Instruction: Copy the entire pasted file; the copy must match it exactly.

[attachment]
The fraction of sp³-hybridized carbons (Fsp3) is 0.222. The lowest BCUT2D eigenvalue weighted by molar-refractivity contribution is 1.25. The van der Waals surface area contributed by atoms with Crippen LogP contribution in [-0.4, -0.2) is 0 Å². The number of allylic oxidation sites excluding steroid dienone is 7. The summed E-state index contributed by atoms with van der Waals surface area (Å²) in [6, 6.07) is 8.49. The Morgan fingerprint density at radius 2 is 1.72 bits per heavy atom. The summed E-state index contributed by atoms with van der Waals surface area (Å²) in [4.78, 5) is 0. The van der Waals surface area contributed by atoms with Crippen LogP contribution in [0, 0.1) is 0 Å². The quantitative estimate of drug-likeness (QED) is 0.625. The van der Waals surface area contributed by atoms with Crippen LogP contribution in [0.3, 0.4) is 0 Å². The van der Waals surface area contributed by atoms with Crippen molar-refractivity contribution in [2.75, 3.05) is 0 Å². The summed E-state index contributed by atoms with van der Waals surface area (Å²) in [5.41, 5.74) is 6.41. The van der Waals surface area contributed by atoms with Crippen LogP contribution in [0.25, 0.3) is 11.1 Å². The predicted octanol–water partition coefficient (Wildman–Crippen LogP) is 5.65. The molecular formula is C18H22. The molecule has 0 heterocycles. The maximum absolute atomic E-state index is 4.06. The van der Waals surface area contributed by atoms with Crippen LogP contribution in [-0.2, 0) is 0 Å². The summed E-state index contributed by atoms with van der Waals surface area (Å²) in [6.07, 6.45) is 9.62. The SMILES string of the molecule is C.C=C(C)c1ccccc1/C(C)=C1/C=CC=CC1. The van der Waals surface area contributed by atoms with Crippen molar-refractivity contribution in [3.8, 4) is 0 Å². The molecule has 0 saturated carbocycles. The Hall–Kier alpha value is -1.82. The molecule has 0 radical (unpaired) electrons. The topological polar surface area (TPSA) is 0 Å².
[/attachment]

The fraction of sp³-hybridized carbons (Fsp3) is 0.222. The lowest BCUT2D eigenvalue weighted by molar-refractivity contribution is 1.25. The van der Waals surface area contributed by atoms with Crippen LogP contribution in [-0.4, -0.2) is 0 Å². The number of allylic oxidation sites excluding steroid dienone is 7. The summed E-state index contributed by atoms with van der Waals surface area (Å²) in [6, 6.07) is 8.49. The Morgan fingerprint density at radius 2 is 1.72 bits per heavy atom. The summed E-state index contributed by atoms with van der Waals surface area (Å²) in [4.78, 5) is 0. The van der Waals surface area contributed by atoms with Crippen LogP contribution in [0, 0.1) is 0 Å². The quantitative estimate of drug-likeness (QED) is 0.625. The van der Waals surface area contributed by atoms with Crippen LogP contribution in [0.3, 0.4) is 0 Å². The van der Waals surface area contributed by atoms with Crippen molar-refractivity contribution in [2.75, 3.05) is 0 Å². The summed E-state index contributed by atoms with van der Waals surface area (Å²) in [5.41, 5.74) is 6.41. The van der Waals surface area contributed by atoms with Crippen LogP contribution in [0.25, 0.3) is 11.1 Å². The predicted octanol–water partition coefficient (Wildman–Crippen LogP) is 5.65. The molecular formula is C18H22. The molecule has 0 heterocycles. The maximum absolute atomic E-state index is 4.06. The van der Waals surface area contributed by atoms with Crippen LogP contribution in [-0.2, 0) is 0 Å². The summed E-state index contributed by atoms with van der Waals surface area (Å²) in [6.07, 6.45) is 9.62. The SMILES string of the molecule is C.C=C(C)c1ccccc1/C(C)=C1/C=CC=CC1. The van der Waals surface area contributed by atoms with Crippen molar-refractivity contribution in [3.8, 4) is 0 Å². The molecule has 0 saturated carbocycles. The Hall–Kier alpha value is -1.82. The molecule has 0 radical (unpaired) electrons. The topological polar surface area (TPSA) is 0 Å².